Play is an important part of child development. Play means allowing children to have the freedom to choose whatever activity they want without any restrictions from adults. Often, parents might have misunderstanding about children playing as it seems like they are having fun and not learning anything at all. However, play is an essential medium where children “learn by doing” in a fun and relaxed environment.
Each year when a child grows up, he participates in different and increasingly complex stages of play. Here are the different play milestones in a child’s life.
Solitary Play: Infants (Birth through 15 – 18 months)
During this stage, children play alone with their toys. They will not notice the other children playing around them. Children that fall under this stage are mostly infants. However, sometimes, older children might be involved in solitary play.
Example: In a room full of children, Jasper is playing with his train set. Sasha is playing with blocks. Both children do not notice or recognize each other’s presence and will continue in their own play.
Parallel Play: (1.5 – 3 years old)
During this stage, there is little interaction among children. They are engaged with their own toys even though they are playing beside each other. However, they know their friend’s presence and will be delighted by the company they have.
Example: Lily and James are playing at the sandpit together. Both of them are playing side by side, using the sand equipment to build their own castle. They are aware of each other’s presence and will occasionally look over at each other’s sand structure. They will observe and imitate one another.
Associative Play (2.5 – 4 years old)
As the name suggests, children at this stage began to gain awareness of one another and start to play in pairs or groups. During this period, children start to share toys and play in the same area together. However, there is no cooperation and negotiation among them. They do not set rules in their games although they are playing with the same toys.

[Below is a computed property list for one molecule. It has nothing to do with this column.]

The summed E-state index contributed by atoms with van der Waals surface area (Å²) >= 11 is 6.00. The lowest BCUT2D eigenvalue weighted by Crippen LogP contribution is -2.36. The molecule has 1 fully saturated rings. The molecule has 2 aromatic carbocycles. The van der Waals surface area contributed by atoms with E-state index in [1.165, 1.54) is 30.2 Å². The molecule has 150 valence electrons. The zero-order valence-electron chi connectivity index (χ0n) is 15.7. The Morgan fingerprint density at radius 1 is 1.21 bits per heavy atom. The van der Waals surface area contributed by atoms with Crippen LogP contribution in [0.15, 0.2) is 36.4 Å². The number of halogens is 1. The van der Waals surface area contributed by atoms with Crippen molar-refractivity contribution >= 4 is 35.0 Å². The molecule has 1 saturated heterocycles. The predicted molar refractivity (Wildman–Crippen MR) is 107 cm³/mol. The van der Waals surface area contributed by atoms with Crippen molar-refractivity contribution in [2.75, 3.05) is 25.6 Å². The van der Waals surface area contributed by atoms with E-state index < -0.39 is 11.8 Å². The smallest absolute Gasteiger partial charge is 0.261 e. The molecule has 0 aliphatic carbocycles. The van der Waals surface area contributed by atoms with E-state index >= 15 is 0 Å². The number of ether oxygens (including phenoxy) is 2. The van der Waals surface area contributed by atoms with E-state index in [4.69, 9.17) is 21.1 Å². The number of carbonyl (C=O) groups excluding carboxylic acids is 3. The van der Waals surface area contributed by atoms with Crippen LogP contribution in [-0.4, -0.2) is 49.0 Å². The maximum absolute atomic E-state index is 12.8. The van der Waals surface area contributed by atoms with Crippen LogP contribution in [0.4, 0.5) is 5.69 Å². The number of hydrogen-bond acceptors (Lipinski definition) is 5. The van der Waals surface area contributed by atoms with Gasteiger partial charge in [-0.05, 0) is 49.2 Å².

Example: The children decide to play catching in the playground. They start to run around the playground, chasing each other. However, there are no definite roles as to who will be the catcher or runner. If any child stops running or chasing their friends in this game, the others will continue to play.
⇒ Related Read: Why Turn-Taking Is Better Than Sharing
Co-operative Play (4 – 6 years old)
In this stage, children work together as a group to have a sustained role in a game. There will be planning, cooperation and negotiation with their friends while playing together. Each of them has their own responsibilities in the game.
Example: A group of children are playing pretend play in the dramatic corner. They come together to discuss and decide on their roles in the game, i.e. who to play the role of the father, mother or baby, where they are staying, what they will do etc.
Let us not limit our children from playing, but rather, start to appreciate them for being brave enough to venture around the world that they are in, to run, jump, roll and fall without restriction!
Written by Chia Yi Wen.
If you find this article useful, do click Like and Share at the bottom of the post, thank you.
Like what you see here? Get parenting tips and stories straight to your inbox! Join our mailing list here.
Leave a Comment: